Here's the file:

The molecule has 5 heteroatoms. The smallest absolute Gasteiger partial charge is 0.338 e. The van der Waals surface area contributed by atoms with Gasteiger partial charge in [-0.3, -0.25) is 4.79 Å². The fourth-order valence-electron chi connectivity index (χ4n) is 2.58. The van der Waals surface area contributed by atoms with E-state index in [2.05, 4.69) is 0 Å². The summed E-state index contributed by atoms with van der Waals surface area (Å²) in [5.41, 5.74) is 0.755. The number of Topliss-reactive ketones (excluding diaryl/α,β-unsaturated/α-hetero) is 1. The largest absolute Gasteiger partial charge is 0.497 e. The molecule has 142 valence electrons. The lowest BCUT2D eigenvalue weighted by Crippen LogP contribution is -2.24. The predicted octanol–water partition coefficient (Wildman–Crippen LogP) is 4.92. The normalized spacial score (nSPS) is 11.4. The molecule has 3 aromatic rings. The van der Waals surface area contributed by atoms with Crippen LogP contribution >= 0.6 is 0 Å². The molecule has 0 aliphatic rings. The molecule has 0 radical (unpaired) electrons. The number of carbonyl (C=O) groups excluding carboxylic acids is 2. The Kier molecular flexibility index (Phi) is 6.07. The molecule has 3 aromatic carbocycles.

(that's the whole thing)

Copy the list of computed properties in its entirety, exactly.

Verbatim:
The molecule has 5 heteroatoms. The smallest absolute Gasteiger partial charge is 0.338 e. The van der Waals surface area contributed by atoms with Gasteiger partial charge in [-0.3, -0.25) is 4.79 Å². The fourth-order valence-electron chi connectivity index (χ4n) is 2.58. The van der Waals surface area contributed by atoms with E-state index in [2.05, 4.69) is 0 Å². The summed E-state index contributed by atoms with van der Waals surface area (Å²) in [5.41, 5.74) is 0.755. The number of Topliss-reactive ketones (excluding diaryl/α,β-unsaturated/α-hetero) is 1. The largest absolute Gasteiger partial charge is 0.497 e. The molecule has 142 valence electrons. The lowest BCUT2D eigenvalue weighted by Crippen LogP contribution is -2.24. The predicted octanol–water partition coefficient (Wildman–Crippen LogP) is 4.92. The normalized spacial score (nSPS) is 11.4. The molecule has 3 aromatic rings. The van der Waals surface area contributed by atoms with Crippen LogP contribution >= 0.6 is 0 Å². The molecule has 0 aliphatic rings. The molecule has 0 radical (unpaired) electrons. The number of carbonyl (C=O) groups excluding carboxylic acids is 2. The Kier molecular flexibility index (Phi) is 6.07. The molecule has 3 aromatic carbocycles.